Directed by Akira KurosawaJapan | 1957
Kurosawa renders Washizu as an impotent caricature of Macbeth. Not only does the director take Asaji’s machinations to ridicule and motivate her husband much further than Lady Macbeth’s, but he completely removes Macbeth’s conflicted monologues, his heroism and vehemence, his sense of guilt and his final words of contrition. The sense is that Washizu is compelled to act rather than innately ambitious. He is still a tragic figure, but a wave in a ceaseless tide of human tragedy.
Directed by Akira KurosawaJapan | 1944
But we have to remember that a key plot element is the girls asking to have their production quotas increased. In one sense it’s admirable that these girls conquer their personal struggles for the sake of their country, but in another sense they are being exploited. Fortunately, Kurosawa’s camera never is. Instead, using the lens the girls have so diligently crafted, he magnifies their personal stories by superimposing the “fight!” wartime ennui upon their lives. This is his humanism.
Directed by Paul GreengrassUnited States, Spain, France, United Kingdom | 2010
One thing that sets Greengrass apart from his fast-cutting, shaky cam contemporaries is his ability to merge the realism of the setting with the heightened, manipulative drama of a classic Hollywood film. Greengrass’ filming methods are indicative of this. He frequently sets up entire scenes, merely sketching the outline of what has to happen, but letting his actors improvise from there. The fact that he’s using real military men as opposed to professional actors (besides Damon, of course) adds to the sense of dramatic realism.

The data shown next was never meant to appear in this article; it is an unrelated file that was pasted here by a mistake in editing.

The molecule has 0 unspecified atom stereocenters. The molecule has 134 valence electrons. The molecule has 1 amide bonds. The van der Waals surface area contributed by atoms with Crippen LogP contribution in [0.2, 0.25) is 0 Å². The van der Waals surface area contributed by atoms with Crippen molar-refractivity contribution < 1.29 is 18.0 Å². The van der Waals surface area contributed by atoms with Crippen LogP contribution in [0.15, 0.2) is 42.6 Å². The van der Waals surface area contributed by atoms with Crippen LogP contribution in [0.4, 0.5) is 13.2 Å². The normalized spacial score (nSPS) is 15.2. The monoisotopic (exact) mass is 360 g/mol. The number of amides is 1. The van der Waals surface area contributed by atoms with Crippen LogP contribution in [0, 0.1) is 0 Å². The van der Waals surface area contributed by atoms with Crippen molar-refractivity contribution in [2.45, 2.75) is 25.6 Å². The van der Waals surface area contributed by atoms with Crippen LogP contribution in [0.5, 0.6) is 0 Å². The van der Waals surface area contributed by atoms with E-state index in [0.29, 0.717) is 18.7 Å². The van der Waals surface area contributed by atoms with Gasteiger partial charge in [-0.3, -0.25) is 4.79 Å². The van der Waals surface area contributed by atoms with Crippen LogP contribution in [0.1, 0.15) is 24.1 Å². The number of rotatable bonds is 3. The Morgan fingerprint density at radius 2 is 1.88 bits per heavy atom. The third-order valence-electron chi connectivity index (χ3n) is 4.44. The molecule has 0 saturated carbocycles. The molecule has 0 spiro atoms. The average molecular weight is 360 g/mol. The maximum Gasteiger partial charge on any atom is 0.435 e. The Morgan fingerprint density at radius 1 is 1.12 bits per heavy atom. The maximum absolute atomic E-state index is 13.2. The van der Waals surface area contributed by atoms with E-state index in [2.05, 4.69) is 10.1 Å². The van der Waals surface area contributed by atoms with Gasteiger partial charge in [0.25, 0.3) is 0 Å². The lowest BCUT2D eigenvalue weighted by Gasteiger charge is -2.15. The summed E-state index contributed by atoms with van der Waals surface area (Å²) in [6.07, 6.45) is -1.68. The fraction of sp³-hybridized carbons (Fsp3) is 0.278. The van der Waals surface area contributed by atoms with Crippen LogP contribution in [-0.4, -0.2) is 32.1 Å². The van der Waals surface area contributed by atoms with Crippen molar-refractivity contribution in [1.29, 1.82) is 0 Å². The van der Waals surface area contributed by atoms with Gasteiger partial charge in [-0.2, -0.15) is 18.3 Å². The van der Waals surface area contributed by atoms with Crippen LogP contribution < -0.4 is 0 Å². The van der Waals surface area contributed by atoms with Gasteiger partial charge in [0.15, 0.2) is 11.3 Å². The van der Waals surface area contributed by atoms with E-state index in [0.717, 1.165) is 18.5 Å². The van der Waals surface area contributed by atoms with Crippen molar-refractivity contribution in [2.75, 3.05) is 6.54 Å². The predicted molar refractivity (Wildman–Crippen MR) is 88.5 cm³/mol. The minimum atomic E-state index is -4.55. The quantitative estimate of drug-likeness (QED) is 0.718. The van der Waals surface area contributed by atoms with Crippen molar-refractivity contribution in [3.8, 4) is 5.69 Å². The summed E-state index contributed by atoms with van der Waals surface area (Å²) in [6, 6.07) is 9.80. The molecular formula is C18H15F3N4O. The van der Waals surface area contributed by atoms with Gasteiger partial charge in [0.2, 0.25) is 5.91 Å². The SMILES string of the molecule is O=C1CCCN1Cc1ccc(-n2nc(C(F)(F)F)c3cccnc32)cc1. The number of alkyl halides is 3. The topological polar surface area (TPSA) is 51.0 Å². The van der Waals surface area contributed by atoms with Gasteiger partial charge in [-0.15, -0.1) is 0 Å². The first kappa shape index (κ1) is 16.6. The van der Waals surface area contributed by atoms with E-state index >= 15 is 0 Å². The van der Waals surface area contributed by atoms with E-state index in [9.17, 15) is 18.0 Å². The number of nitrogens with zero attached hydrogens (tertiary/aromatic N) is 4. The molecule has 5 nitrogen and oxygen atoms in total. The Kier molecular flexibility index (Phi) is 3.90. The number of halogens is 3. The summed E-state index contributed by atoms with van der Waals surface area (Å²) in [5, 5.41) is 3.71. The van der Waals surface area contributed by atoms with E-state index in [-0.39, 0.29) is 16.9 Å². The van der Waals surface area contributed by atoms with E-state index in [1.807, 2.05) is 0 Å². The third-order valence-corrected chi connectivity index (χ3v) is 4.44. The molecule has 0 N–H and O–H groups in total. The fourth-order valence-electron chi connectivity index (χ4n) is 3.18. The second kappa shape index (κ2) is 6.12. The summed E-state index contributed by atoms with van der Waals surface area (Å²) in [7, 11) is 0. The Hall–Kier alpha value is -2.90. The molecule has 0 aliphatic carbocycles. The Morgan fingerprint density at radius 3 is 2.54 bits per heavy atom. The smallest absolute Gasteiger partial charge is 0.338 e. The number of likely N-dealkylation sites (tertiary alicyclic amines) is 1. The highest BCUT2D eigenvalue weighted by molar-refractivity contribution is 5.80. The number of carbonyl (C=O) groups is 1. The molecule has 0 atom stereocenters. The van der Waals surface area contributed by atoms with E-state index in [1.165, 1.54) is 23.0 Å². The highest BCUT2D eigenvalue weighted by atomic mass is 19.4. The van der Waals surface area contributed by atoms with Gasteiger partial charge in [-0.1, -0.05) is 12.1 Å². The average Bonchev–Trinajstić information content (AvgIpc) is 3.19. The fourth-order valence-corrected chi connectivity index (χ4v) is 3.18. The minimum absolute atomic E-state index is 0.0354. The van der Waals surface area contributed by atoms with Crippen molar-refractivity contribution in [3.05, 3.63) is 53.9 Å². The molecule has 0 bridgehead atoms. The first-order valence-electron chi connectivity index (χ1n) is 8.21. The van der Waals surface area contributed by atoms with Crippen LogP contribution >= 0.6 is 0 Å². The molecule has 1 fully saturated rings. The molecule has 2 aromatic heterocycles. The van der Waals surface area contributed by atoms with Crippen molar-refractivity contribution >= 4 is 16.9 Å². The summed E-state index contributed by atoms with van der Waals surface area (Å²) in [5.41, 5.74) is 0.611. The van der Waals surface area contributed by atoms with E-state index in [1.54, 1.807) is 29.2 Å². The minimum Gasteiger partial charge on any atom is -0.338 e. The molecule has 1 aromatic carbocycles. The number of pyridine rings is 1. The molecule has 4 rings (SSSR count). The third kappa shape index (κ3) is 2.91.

Directed by Peter WatkinsUnited Kingdom | 1964
Another Watkins trademark is usefully employed in Culloden: utilizing the talents of non-professional actors. We get to know a whole host of characters in uniform, each with distinct features and predilections, each with a reason for fighting no matter how delusional. The Scots by and large are a rabble of men, cobbled together from various clans for various reasons, foremost among them money for their families and glory for their names. Watkins treats us to full-frame close-ups with laconic sketches drawn from the characters’ own lips, giving the audience a sense of personal investment in the battle to come and raising our ire at the whole bloody mess.